Page:A Dictionary of Music and Musicians vol 4.djvu/814
��the Venetian blind so called because it was worked on the same principle as the harpsichord swell.
SWEETLAND, W., established an organ factory at Bath, in 1847. The Church of St. Cuthbert (Wells, Somerset) and the Wesleyan Chapel in Cardiff contain instruments of his making. He also built a chamber organ in his own house, for which he has invented a mechanism whereby the Voix celeste, or tremulant, can be applied to, or withdrawn at pleasure from, a solo stop. [V. de P.]
SWINNERTON HEAP, C. Add to list of works a sonata for violin and pianoforte, and a cantata ' The Maid of Astolat.'
SYMPHONY. P. 29 a, 1. 9 from bottom,/or an Ambrosianischer Lobgeaang read the Te Deum. P. 42 b, 1. 17 from bottom, for Nor- wegian read Scandinavian.
SYMPHONY CONCERTS. For continu- ation see BOSTON in Appendix, and add that in the winter seasons from 1886 to 1889, Mr. Henschel organized a series of orchestral Sym- phony Concerts in St. James's Hall, on much the same footing as that of the concerts described in the Dictionary.
SYNCOPATION. The first note of the musical example should be E, not C (i. e. on the highest space of the treble stave).
��mACCHINARDI, N. Line 2, for Florence [_ in September 1776, read Leghorn, Sept. 3, 1772. Last line of article,ybr in 1860 read at Florence, March 14, 1859.
TALLYS, T. P. 54 a, 1. 25, omit the words Bung upside down. P. 54 c, under ' Let the wicked ' add that ' Calvert's list ' refers to his anthem book, published 1844. P. 54 d, 1. 4 omit the anthem ' thou God Almighty ' as it occurs again in its right place in the list. For further information see BYRD in Appendix.
TAMBERLIK. Add date of death, Mar. 1 3, .1889.
TANNHAUSER. Line 4 of article,/or Oct. 20 read Oct 19.
TANS'UR, W. Add that he was the son of Edward and Joan Tanzer of D unchurch, and was baptized Nov. 6, 1 706.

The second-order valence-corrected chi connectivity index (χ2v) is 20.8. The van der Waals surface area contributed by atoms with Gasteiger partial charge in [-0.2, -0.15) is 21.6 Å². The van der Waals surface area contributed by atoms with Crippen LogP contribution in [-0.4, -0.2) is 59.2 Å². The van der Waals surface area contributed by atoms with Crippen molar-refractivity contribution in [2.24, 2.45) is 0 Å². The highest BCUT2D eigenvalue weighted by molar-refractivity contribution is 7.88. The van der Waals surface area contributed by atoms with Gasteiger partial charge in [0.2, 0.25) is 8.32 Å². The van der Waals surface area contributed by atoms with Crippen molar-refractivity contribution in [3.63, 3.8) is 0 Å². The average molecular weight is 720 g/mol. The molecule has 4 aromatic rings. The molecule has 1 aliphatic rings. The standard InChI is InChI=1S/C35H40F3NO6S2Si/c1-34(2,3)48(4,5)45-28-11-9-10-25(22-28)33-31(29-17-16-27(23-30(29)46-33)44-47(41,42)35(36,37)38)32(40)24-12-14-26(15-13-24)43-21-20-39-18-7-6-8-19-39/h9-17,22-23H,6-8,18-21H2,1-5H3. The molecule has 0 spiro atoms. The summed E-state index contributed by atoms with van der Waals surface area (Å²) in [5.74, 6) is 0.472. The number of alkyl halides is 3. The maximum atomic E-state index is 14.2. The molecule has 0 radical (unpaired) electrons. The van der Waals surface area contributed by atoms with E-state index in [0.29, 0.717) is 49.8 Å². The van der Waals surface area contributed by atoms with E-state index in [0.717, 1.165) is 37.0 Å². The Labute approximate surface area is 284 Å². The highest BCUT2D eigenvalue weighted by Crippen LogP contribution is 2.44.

TARANTELLA. To the list of works on the bite of the tarantula given in vol. iv. p. 59 b, add J. Miiller, De Tarentula et vi musicae in ejus curatione. Hafniae, 1679.
TAUSIG, CARL. P. 64 J, last line but one, add that his father, AloysTausig,died March 24, 1885.
TEDESCA, ALLA. P. 67 a, after the musical example, add that in one of the sketches for this movement (in B b) it is inscribed ' Allemande Allegro.'
TE DEUM. P. 68 b, 1. 21 from bottom, add that Berlioz's work was performed at the Crystal Palace, April 18, 1885, and by the Bach Choir, May 17, 1887. The latter body sang the work again, with several anthems, etc., in West- minster Abbey June 28, 1888, the Jubilee of Her Majesty's coronation.
TELFORD & TELFORD'S organ factory in Dublin was established in 1830 by William Tel- ford. His first work was to add German pedals (till then unknown in Ireland) to the organ of Christ Church Cathedral, Dublin. Since then they have built organs for Limerick and Lismore Cathedrals, and many others in England, Ireland, and the colonies. [V. de P.]
��TEMPERAMENT. P. 70 I, I. 7, omit the words see Appendix.
TEMPUS PERFECTUM, TEMPUS IM- PERFECTUM. See articles MODB, NOTATION, PROLATION, TIME.
TENOR. Line 10 from end of article,/or soprano clef read treble, or G clef.
TENOR VIOLIN. P. 91 a, 1. 12 from bottom, for quintet read sextet.
TESTORE, a family of violin-makers at Milan in the first half of the i8th century, con- sisting of a father, CARLO GIUSEPPE (1690-1715), and two sons, CARLO ANTONIO and PAOLO AN- TONIO (1715-1745). Carlo Giuseppe was the best of the three. His instruments have often passed for the work of his master, Giovanni Grancino. In 1884 the well-known violoncello called the ' Lindley Grancino ' being under re- pair, the removal of its spurious Cremona label revealed the fact that it is the work of the old Testore, the original label, which was found well preserved, running thus: 'Carlo Giuseppe Testore allievo di Gio. Granzino in Contrada Larga di Milano, 1690.' x Sig. Bottesini's famous double-bass is another well-known specimen of the old Testore's work. His instruments are strongly made, and often irregular in design. The model is generally of medium height, and the finish varies considerably, many being left very rough, and extremely plain in appearance. The tone, however, is usually good, and in exceptional cases very powerful and telling. The varnish, a brownish-yellow, sparingly applied, adds little to the attractions of these instruments, and vigorous hands are necessary to develop their tone. The instruments of the sons are less esteemed : they are lighter in colour, and a tendency to imitate Joseph Guarnerius is ob- servable. The Testores worked at the sign of the Eagle in the same narrow street where the Grancinos worked at the sign of the Crown. Alberti, Landolfi, Tanegia, Mantegazza, Giuseppe
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